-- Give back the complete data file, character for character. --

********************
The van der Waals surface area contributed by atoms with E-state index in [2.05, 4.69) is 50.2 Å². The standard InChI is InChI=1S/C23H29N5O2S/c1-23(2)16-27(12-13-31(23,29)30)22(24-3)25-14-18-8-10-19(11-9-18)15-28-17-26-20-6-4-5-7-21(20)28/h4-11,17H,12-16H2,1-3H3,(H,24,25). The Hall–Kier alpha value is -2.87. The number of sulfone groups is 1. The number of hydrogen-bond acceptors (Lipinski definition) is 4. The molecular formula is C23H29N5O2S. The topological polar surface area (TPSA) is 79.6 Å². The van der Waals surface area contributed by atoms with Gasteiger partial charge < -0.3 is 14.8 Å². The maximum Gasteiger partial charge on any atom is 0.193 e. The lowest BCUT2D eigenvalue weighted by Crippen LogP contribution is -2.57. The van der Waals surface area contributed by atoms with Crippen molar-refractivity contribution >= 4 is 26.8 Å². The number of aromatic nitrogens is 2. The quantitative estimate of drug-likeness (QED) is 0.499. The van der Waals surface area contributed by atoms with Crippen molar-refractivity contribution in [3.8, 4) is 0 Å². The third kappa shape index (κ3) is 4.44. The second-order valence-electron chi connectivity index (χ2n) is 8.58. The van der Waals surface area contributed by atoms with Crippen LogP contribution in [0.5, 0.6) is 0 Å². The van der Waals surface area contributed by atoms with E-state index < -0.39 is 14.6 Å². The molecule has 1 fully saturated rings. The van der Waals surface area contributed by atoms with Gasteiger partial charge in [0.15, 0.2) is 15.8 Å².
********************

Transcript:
The van der Waals surface area contributed by atoms with E-state index in [2.05, 4.69) is 50.2 Å². The standard InChI is InChI=1S/C23H29N5O2S/c1-23(2)16-27(12-13-31(23,29)30)22(24-3)25-14-18-8-10-19(11-9-18)15-28-17-26-20-6-4-5-7-21(20)28/h4-11,17H,12-16H2,1-3H3,(H,24,25). The Hall–Kier alpha value is -2.87. The number of sulfone groups is 1. The number of hydrogen-bond acceptors (Lipinski definition) is 4. The molecular formula is C23H29N5O2S. The topological polar surface area (TPSA) is 79.6 Å². The van der Waals surface area contributed by atoms with Gasteiger partial charge < -0.3 is 14.8 Å². The maximum Gasteiger partial charge on any atom is 0.193 e. The lowest BCUT2D eigenvalue weighted by Crippen LogP contribution is -2.57. The van der Waals surface area contributed by atoms with Crippen molar-refractivity contribution >= 4 is 26.8 Å². The number of aromatic nitrogens is 2. The quantitative estimate of drug-likeness (QED) is 0.499. The van der Waals surface area contributed by atoms with Crippen molar-refractivity contribution in [3.8, 4) is 0 Å². The third kappa shape index (κ3) is 4.44. The second-order valence-electron chi connectivity index (χ2n) is 8.58. The van der Waals surface area contributed by atoms with Crippen LogP contribution in [0.5, 0.6) is 0 Å². The van der Waals surface area contributed by atoms with E-state index < -0.39 is 14.6 Å². The molecule has 1 fully saturated rings. The van der Waals surface area contributed by atoms with Gasteiger partial charge in [0.15, 0.2) is 15.8 Å².